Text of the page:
SMART Goals

Properly set goals can be great motivators for you. They can allow you to systematically achieve what you want to in your life. However, if not done properly, goal setting can have a negative effect. Improper goal setting can lower your motivation and your desire for achievement, and this can lead to frustration.

To be done right, you should ensure that your goals have some basic criterion. This basic criterion can help structure your goal so that is easier to achieve.

 

Setting SMART Goals

A lot of people have goals like, “I want to get in better shape.” Six month later, they wonder why they are not in better shape. They would be better off if they created SMART goals for themselves. SMART is an acronym used to effectively set goals. It is a simple tool to help create an actionable plan that gets results. There are several variants, but SMART usually stands for:

S – Specific

M – Measurable

A – Achievable

R – Relevant

T – Time-bound

 

 

The criteria for SMART Goals

Specific – Your goal should be detailed and state the exact level of performance expected.

Measurable – Your goal should contain a measurable indicator to assess the amount of your progress and to definitely determine if the goal has been achieved.

Achievable – Your goal should challenge you and stretch your abilities, but realistically be able to be attained.

Relevant – Your goals should be important to you and motivate you.

Time-bound – Your goal should specify when the result(s) will be achieved.

 

 

Different Variations of SMART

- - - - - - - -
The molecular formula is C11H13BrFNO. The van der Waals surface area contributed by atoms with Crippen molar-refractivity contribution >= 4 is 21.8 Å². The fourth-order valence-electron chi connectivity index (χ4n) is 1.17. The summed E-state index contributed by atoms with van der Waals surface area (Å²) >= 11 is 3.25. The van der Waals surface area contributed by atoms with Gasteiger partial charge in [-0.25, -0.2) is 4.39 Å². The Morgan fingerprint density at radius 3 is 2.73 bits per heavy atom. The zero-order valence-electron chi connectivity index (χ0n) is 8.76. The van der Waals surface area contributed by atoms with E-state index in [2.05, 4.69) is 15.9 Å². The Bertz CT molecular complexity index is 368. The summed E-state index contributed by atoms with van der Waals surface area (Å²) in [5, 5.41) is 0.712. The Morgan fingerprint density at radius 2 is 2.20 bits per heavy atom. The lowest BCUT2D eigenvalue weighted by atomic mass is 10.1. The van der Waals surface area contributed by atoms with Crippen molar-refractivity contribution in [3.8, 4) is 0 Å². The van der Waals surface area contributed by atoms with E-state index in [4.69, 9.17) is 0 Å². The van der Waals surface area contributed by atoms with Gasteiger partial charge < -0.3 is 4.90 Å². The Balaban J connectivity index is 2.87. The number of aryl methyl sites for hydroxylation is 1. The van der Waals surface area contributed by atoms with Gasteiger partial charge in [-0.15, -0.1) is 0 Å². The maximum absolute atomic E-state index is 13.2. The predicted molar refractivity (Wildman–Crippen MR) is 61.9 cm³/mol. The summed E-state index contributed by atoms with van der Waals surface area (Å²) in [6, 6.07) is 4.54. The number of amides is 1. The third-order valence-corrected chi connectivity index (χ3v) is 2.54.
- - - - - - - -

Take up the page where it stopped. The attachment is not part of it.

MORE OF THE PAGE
As indicated above, the SMART acronym has a number of slightly different variations. Different sources use the letters to refer to different criterion. Below is a table listing the most common association as well as some alternatives.

 

Specific

Specific means precise and detailed. Make sure your goal specifies what exactly needs to be done. Make sure they are precise and clear, rather than overly broad or ambiguous. For example, a specific goal might be “I will go to the gym and workout four days per week dedicating one hour each day to cardio and one hour to weight training” versus, “I will get in better shape.”

Below is a chart illustrating broad goals compared to a more specific goals.

 

Specific goals will also include some other elements of SMART goals such as being measurable and time-bound. For example, you may create a goal that states “I will eat 2 pieces of fruit and 3 different types of vegetables each day, and I will not eat junk food for 2 months.” This goal has measurable and time bound elements as well as being fairly specific. As you become more adept at creating goals, they should become more specific. Ultimately, your goals should be well-defined and focused. The more details the better.

 

 

Measurable

SMART Goals should include numeric or descriptive measures that are quantifiable. It is important for you to know when your goal has been successfully reached. For example, a measurable goal might be “I will lose 10 pounds”, versus “I will to lose weight.” With the measurable goal, you are able to determine when you have hit your target.

Also, by using measurable quantifiers, you are able to determine whether you are making progress toward successful completion of your goal. For example, if your goal was to lose 10 pounds, and you have lost 5 pounds, you know you are half way to your goal.